Gazette readers are more likely to support a ban on the selective breeding of dogs…
BIRMINGHAM, ENGLAND —
It sounds so British that a nasty argument has broken out between those who say they love dogs and those who say they love dogs more. But such a royal catfight has ensnared the country’s most prestigious dog show, Crufts, which opens today here in Birmingham, a four-day extravaganza of four-legged bliss that has attracted millions of viewers at the British Broadcasting Corp. since 1966.
But not this year.
The BBC has dropped its coverage of Crufts after a documentary exposed questionable practices at some competitive dog breeders. The quest for the perfect look has produced Pekingese with excessively squat faces, Bulldogs with oversized heads, and Dachshunds with unhealthy bodies. Crufts, one anti-cruelty campaigner complained, was nothing less than a “parade of mutants”.
The fallout has led to competing claims over who has the best interests of dogs at heart in a country where more than one in five households own a dog, a fact well-supported by evidence on Britain’s pavements.
Stung by the bad publicity, Britain’s Kennel Club, which runs Crufts, published revised canine beauty standards in January – changes which club officials said were already underway but which they say were rushed in reason for the controversy. This sparked protests from some breeders and owners who fumed that the rules were being changed without warning just before Crufts, which people here call the “greatest dog show on Earth”.
The motto of the competition this year, coincidentally or not, is ‘Happy Healthy Dogs’, promoting an ideal that, club officials puff, they certainly didn’t need to be lectured by the BBC.
“It’s almost as if they made up the idea, when in fact we were very aware of it and we were already working with the breeds that we felt were of most concern,” said Caroline Kisco, club secretary. “But we’re taking a softer, gentler approach to getting them to accept the changes.”
The documentary that caused the stir, “Pedigree Dogs Exposed”, aired on the BBC and was not for the faint-hearted. It showed animals suffering from horrific physical issues seemingly bred into them by owners eager to achieve contest-winning looks. Some dogs mated with their parents, or brothers and sisters between them, an inbreeding that can lead to malformations.
There were Pugs and Pekingese bred to have as flat a face as possible, an attribute that prevented them from breathing properly or regulating their body temperature. (A Peking champion had to be placed on a block of ice when he received his award.) Bulldogs were molded into such an odd shape that they could not mate or give birth naturally.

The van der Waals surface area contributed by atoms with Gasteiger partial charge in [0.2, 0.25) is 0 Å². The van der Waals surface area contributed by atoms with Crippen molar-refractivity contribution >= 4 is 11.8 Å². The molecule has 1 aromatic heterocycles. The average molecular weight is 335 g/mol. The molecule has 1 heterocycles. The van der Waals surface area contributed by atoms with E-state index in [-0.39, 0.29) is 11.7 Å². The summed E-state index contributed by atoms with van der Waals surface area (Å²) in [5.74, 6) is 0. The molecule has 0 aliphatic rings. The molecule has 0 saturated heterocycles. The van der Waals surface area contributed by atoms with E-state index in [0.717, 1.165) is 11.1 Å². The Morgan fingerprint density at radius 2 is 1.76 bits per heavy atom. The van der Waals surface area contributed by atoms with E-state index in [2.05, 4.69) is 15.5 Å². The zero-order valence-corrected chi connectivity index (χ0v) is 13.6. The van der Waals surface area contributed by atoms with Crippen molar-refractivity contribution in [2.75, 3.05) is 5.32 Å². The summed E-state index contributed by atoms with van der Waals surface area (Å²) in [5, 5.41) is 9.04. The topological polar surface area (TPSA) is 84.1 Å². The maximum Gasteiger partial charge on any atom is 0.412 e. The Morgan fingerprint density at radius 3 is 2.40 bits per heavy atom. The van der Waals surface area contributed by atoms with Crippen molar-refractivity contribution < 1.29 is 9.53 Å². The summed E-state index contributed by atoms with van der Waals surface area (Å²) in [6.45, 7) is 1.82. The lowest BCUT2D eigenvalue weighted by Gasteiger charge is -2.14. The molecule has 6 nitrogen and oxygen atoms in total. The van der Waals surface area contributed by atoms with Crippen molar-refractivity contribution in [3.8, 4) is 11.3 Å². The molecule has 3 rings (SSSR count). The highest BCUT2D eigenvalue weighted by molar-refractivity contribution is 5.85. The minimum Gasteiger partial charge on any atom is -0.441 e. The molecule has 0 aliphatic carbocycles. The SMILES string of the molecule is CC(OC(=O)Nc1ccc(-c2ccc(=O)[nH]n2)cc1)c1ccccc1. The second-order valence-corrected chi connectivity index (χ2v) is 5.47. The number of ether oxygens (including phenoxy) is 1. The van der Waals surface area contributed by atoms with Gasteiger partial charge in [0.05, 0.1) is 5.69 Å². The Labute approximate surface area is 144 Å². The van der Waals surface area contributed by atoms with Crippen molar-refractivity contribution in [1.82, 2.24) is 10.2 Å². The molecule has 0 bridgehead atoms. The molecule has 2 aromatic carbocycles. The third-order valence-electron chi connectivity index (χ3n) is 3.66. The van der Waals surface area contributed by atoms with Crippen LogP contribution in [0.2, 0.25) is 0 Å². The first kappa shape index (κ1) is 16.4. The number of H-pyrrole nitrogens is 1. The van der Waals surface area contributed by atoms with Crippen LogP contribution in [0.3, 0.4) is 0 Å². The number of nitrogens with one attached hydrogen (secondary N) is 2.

Most painful to watch, a Cavalier King Charles Spaniel was writhing in agony from a permanent headache because his skull had been raised too small for his brain – like “a 10-foot waist shoved into a shoe. size 6”, explained a veterinary neurologist.
The public outcry was immediate. Crufts’ main sponsor, a pet food manufacturer, has pulled out. And after an internal review, the BBC decided in December to drop its coverage of the show.
It was bad news for Jose Baddeley, who has a solid setter Gordon in this year’s competition (“Lotty, but his real name is Birchgarth Fool’s Gold With Lourdace”).
“We have nothing to watch,” complained Baddeley.
Meanwhile, judges have been instructed to be alert for signs of poor canine health. Revised guidelines for poochy pulchritude, Kisco said, should also help ensure dogs are “fit for function, fit for life,” as the Kennel Club’s slogan goes.
Standards for “just a handful” of breeds have undergone significant changes, Kisco said, including the bulldog, which is meant to lose its classic Churchill jowls and gain longer legs and a leaner body. This prompted a complaint from Robin Searle, chairman of the British Bulldog Breed Council: “What you will get is a completely different dog, not a British Bulldog.”
But many animal welfare activists are glad that questionable breeding practices have been exposed and public debate about the ethics of dog shows has, so to speak, been sparked.
“This ‘perfection’ breed of pedigree dog is destroying its subject matter,” The Times of London said last week in an op-ed titled “Ruff Trade.”
“It’s hard to see the dog as man’s best friend when they’re neutered, made to commit incest and paraded under bright lights in Birmingham,” the newspaper said.